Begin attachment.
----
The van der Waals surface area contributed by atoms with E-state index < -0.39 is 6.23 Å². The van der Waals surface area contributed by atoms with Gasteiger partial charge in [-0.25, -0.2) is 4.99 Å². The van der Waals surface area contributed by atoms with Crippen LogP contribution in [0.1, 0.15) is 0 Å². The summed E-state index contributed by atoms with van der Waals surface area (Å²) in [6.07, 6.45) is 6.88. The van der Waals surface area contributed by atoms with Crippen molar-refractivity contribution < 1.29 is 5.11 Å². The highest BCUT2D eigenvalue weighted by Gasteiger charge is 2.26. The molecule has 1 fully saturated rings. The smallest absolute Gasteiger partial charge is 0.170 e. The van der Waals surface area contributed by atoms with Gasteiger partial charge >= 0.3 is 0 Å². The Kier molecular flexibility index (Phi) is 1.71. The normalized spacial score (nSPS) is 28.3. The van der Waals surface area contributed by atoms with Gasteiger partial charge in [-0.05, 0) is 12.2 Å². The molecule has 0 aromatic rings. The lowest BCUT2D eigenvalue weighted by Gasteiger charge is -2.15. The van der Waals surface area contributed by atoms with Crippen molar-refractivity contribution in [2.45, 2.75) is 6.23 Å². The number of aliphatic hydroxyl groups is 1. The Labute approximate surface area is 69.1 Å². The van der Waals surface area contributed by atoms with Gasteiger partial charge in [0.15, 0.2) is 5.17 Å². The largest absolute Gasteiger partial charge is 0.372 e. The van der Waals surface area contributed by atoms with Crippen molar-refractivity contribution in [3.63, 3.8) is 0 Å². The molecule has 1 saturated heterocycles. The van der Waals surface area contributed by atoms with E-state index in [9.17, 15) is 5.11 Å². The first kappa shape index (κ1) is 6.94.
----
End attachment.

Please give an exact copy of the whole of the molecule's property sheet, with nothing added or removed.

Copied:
The van der Waals surface area contributed by atoms with E-state index < -0.39 is 6.23 Å². The van der Waals surface area contributed by atoms with Gasteiger partial charge in [-0.25, -0.2) is 4.99 Å². The van der Waals surface area contributed by atoms with Crippen LogP contribution in [0.1, 0.15) is 0 Å². The summed E-state index contributed by atoms with van der Waals surface area (Å²) in [6.07, 6.45) is 6.88. The van der Waals surface area contributed by atoms with Crippen molar-refractivity contribution < 1.29 is 5.11 Å². The highest BCUT2D eigenvalue weighted by Gasteiger charge is 2.26. The molecule has 1 fully saturated rings. The smallest absolute Gasteiger partial charge is 0.170 e. The van der Waals surface area contributed by atoms with Gasteiger partial charge >= 0.3 is 0 Å². The Kier molecular flexibility index (Phi) is 1.71. The normalized spacial score (nSPS) is 28.3. The van der Waals surface area contributed by atoms with Gasteiger partial charge in [-0.05, 0) is 12.2 Å². The molecule has 0 aromatic rings. The lowest BCUT2D eigenvalue weighted by Gasteiger charge is -2.15. The van der Waals surface area contributed by atoms with Crippen molar-refractivity contribution in [2.45, 2.75) is 6.23 Å². The number of aliphatic hydroxyl groups is 1. The Labute approximate surface area is 69.1 Å². The van der Waals surface area contributed by atoms with Gasteiger partial charge in [0.15, 0.2) is 5.17 Å². The largest absolute Gasteiger partial charge is 0.372 e. The van der Waals surface area contributed by atoms with Crippen molar-refractivity contribution in [3.63, 3.8) is 0 Å². The molecule has 1 saturated heterocycles. The van der Waals surface area contributed by atoms with E-state index in [9.17, 15) is 5.11 Å². The first kappa shape index (κ1) is 6.94.